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Enter the name of the tune for hymn 362
Extreme weather seems to have been hitting people everywhere this winter. North America was affected by a big freeze with record low temperatures. Parts of Australia suffered a heatwave with bottles of water melting at the Melbourne Australian Open tennis tournament.
In Britain rain and strong winds have dominated, making roads impassable, cutting power supplies and flooding many homes. It may all be the byproduct of global warming which is upsetting weather patterns, or it may be a natural cycle which will recur from time to time. Opinions are divided about the underlying cause. What is perfectly clear however is that water can be an effective barrier when there is too much of it. When a river flows over a road there is no way through, without a boat!
Long ago the infant nation of Israel stopped alongside a watercourse and there seemed to be no way across. It mattered, for the nation comprised slaves who had been told to leave Egypt and now their erstwhile slave masters had second thoughts and wanted them back. They came in pursuit armed and with revenge in their hearts.
With an army behind them and a seemingly impassable watercourse ahead of them, it is understandable that the people looked to their leader for advice and Moses did not disappoint. But the first few words he spoke must have seemed blatantly obvious. He told them to “Stand Still”, which was what they were forced to do as there was no way back and no way forward, but then said this:
"Stand still, and see the salvation of the LORD, which He will accomplish for you today. For the Egyptians whom you see today, you shall see again no more forever. The Lord will fight for you, and you shall hold your peace" (Exodus 14:13–14).
Unbeknown to them, Moses had been pleading with God for deliverance and now God told him what to do. He was to lift his rod up over the sea, and tell the people to “Go forward!”, which was precisely what Moses now did, and for once the people obeyed him implicitly. God made a way through the sea and for generations afterwards Israel’s poets and songwriters would celebrate that miracle as a demonstration of God’s power and His ability to save.
Here are the words of a Psalmist looking back and a Prophet looking forward:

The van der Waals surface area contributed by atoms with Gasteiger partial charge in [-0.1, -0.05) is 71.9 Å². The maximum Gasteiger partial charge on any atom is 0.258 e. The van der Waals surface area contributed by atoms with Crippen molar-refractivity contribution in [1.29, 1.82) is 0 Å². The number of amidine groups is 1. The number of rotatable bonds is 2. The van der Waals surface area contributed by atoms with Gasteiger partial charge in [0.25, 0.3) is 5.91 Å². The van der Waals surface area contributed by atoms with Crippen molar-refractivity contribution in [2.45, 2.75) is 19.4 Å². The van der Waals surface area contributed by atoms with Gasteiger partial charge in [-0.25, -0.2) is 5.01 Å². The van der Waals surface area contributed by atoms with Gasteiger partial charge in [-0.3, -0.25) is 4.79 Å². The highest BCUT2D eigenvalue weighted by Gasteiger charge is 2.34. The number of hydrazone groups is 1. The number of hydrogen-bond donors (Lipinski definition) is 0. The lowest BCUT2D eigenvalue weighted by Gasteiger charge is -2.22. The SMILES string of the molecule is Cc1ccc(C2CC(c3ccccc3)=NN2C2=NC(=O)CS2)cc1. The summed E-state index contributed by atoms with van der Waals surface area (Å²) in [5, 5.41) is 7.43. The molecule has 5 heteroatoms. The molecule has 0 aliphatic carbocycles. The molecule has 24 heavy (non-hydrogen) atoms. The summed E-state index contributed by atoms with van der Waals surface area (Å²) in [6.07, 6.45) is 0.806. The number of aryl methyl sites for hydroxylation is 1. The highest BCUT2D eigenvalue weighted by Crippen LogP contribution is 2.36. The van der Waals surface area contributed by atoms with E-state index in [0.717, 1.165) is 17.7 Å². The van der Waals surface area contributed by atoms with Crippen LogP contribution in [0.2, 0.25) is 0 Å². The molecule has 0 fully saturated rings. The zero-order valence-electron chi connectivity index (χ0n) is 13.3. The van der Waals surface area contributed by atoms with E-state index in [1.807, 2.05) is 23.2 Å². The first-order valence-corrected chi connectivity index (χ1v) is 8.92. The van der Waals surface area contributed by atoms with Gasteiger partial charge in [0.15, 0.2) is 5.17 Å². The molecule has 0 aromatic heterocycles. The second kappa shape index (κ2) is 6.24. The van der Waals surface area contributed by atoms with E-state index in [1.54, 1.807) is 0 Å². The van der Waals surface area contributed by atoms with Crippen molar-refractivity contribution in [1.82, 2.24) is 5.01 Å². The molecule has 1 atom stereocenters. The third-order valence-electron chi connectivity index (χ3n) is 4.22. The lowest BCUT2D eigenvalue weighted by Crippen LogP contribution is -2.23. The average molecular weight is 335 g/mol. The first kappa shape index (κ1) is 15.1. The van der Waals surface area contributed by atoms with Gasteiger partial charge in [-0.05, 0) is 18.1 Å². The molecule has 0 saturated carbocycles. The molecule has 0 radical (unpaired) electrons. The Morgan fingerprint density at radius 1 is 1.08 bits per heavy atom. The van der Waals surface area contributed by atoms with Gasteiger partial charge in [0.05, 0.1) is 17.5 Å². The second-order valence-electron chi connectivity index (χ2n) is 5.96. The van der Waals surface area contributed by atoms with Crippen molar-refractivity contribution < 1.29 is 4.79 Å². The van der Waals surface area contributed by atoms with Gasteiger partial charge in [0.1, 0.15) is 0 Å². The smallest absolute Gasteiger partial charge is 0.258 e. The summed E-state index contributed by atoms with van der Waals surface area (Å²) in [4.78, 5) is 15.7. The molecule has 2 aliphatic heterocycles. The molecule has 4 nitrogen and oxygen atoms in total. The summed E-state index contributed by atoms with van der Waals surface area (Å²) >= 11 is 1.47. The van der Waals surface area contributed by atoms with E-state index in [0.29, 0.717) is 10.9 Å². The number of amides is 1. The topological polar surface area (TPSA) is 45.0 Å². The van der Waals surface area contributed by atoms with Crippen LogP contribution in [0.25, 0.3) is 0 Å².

"The voice of Your thunder was in the whirlwind; the lightnings lit up the world; the earth trembled and shook. Your way was in the sea, your path in the great waters, and Your footsteps were not known. You led Your people like a flock by the hand of Moses and Aaron" (Psalm 77:18–20).
"Thus says the Lord, who makes a way in the sea and a path through the mighty waters, who brings forth the chariot and horse … Do not remember the former things, nor consider the things of old. Behold, I will do a new thing, now it shall spring forth; shall you not know it? I will even make a road in the wilderness and rivers in the desert..." (Isaiah 43:16–19).
What God had done to rescue Israel from Egypt was only a beginning. If you are familiar with the early books of the Bible you will know that it took the refugees many years before they took possession of the Promised Land and became a proper nation, recognized by the nations round about. Their national life was turbulent, to say the least, as they were surrounded by enemies and much hostility.
Right through Bible times the nation of Israel was under threat from larger and more powerful neighbours, like the Philistines and the Assyrians. And when world empires came into existence – the superpowers of their day – the tiny nation of Israel became a subject people. Fiercely patriotic and with a burning desire for independence, they had to accept foreign control as one empire succeeded another.
By New Testament times they were subject to Roman rule and despite their attempts to break free, the Romans brought the nation to an end. First in AD70 and later in AD132 the Jewish people were deported and dispersed throughout the Roman Empire and, over the years, throughout the world.
For nearly two thousand years there appeared to be no way back to the land that was once occupied by the fathers of the nation. Jews were wanderers, people with no fixed abode, a despised, hated and often persecuted nation-within-a-nation. For the wanderers never seemed to lose their Jewish identity, seldom inter-married with non-Jews and made little or no attempt to merge with their surroundings.
A Jew was always a Jew, and that was just as God had intended it. For when it seemed there was no through road, and the political and physical way was blocked, God arranged a way back to the Promised Land and the nation of Israel was reborn.
Of course, the nations that voted for the land of Palestine to be partitioned between Jew and Arab considered that they were acting for humanitarian reasons, to compensate somewhat for the atrocities of the Nazi regime and its tragic aftermath. In fact this was the work of God, unseen and unseeable, but those nations voted to fulfil God’s ancient promises carefully preserved in the Bible. As God had said:
"Behold, I will do a new thing, now it shall spring forth; shall you not know it? I will even make a road in the wilderness and rivers in the desert … To give drink to My people, My chosen. This people I have formed for Myself; they shall declare My praise" (Isaiah 43:19-21).
Today Israel exists as a national testimony to the truth that God always keeps His promises and that His purpose is unstoppable. It is moving steadily towards the greatest event ever: the return from heaven of the Lord Jesus Christ who is coming to Jerusalem to reign in the midst of his people.
There is a way in which you can be part of that multitude of people who will spend eternity with the Lord. Jesus Christ is the way, through truth, to eternal life.